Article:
Tuesday Apr 07, 2009

Maximize MySQL Performance on DBT2 Benchmark with Virtualization Technology on T5240 Server

Introduction


DBT2 is a TPC-C like benchmark tool supporting MySQL. The results of a test run include transactions per minute, CPU utilization, I/O activity, and memory utilization. The DBT2 test kit can be downloaded from the DBT sourceforge site. The purpose of this document is to show how to use the virtualization technology: Solaris container to scale-out multiple mysql instances on the Sun's CoolThreads server.


Hardware and Software configurations


Sun SPARC T5240 Server: 2x8-core UltraSPARC T2 Plus(1165 Mhz,128 Threads) Processor; 64GB RAM; 2x146GB Internal Disk


Database: MySQL 5.1.30


Operating System: Solaris Express Community Edition snv_98 SPARC


Test Case 1: Single MySQL server on T5240 in 32 warehouse DBT2 Test


1. Test Results


Threads#    Transaction/Minutes       CPU Utilization


2                       2111.96                       1/0/99


4                      4734.78                        3/1/96


8                      8742.33                         5/1/93


16                  14608.25                         10/3/87


32                  22215.11                        18/5/77


64                 18072.00                         10/7/83


2. Performance Problem in the Test


In the DBT2 Test, the size of dbt2 with 32 warehouse is around 3G which can be entirely fit into the innodb_buffer_pool, so the single mysql testing on the T5240 did not show much disk I/O . However, the CPU utilization from vmstat/mpstat showed only around 15% with >128 concurrent users connections, MySQL can not vertically scale up the 128 HW threads of the T5240 server in the DBT2 test.  


MySQL: innodb_thread_concurrency setting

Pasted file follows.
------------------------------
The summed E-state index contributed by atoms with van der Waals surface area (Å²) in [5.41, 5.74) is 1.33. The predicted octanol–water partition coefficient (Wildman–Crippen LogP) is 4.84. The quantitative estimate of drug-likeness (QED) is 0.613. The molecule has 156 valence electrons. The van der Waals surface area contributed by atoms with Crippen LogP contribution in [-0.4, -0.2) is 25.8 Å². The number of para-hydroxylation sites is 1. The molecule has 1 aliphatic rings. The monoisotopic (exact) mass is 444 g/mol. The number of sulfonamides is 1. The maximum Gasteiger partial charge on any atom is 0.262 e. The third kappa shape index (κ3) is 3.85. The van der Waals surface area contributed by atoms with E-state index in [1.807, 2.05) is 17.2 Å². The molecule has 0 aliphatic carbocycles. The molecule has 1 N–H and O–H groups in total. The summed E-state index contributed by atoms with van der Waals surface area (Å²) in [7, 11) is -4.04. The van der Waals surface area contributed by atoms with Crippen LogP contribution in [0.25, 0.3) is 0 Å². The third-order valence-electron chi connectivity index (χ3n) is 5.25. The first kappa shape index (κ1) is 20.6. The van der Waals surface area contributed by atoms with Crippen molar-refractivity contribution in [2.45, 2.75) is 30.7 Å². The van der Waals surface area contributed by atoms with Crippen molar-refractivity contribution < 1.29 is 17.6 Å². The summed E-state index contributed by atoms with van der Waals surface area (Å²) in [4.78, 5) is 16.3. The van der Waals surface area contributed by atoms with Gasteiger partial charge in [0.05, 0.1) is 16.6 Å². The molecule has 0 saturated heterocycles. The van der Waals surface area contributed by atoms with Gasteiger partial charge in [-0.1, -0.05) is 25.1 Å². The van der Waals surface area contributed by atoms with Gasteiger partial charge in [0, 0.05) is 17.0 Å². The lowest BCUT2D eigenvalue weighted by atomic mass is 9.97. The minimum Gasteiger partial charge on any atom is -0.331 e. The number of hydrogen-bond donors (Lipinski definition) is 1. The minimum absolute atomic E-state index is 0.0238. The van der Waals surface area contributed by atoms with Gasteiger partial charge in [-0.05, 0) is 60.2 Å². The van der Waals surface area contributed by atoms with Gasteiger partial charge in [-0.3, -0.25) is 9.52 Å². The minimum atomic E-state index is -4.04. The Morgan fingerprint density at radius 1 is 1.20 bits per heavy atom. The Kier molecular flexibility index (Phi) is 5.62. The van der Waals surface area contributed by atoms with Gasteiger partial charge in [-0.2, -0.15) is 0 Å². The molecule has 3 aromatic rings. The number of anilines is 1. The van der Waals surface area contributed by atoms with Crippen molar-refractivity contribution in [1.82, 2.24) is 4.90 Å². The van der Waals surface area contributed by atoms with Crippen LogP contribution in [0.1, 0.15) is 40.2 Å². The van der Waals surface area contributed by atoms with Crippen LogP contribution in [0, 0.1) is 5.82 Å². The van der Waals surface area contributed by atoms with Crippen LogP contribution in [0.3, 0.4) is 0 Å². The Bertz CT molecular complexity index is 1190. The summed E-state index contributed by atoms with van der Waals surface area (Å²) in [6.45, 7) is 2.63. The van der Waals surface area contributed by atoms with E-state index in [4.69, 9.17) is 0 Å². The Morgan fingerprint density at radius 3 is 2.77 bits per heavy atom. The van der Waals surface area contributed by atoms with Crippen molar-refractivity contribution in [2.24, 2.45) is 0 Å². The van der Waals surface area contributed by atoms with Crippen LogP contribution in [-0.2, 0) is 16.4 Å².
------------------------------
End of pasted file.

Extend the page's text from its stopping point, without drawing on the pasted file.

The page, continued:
In theory innodb_thread_concurrency was described as variable to limits number of operating system threads that can run concurrently in the Innodb kernel, the rest will wait in the FIFO queue until the slot is free for execution. This is an option worth experimenting with in the DBT2 test. Setting this value to be 0 disabling thread concurrency checking to allows InnoDB to create as many threads as it needs, in the test, it showed around 5-7% performance gain comparing to set it as 64


Threads#            TPM                     TPM


256                   8148.16                      8580.10   


512                   7958.08                     8523.50   


1024                 7642.54                      8185.67                    


Solaris Fixed Priority Scheduler Class For MySQL


There are several scheduling classes available on Solaris: TS(Timeshare), IA (interactive), FSS (fair-share scheduling), FX (fixed-priority), SYS (system), and RT (real-time). Using FX scheduler class for MySQL process can optimize performance than the default time-share (TS) scheduler, by reducing context switching and providing longer quantums on CPU. Switch to fixed priority scheduling mode using command: priocntl -s -c FX <mysql_pid>  


You can check the FX scheduler class is used by executing the command:


priocntl -d <mysql_pid>


In the DBT2 test, replacing the TS scheduler to be FX scheduler brings another 1-2% performance improvement.


Threads#    Transaction/Minutes     Transaction/Minutes                                                                        


256                     8580.10                        8694.52(FX)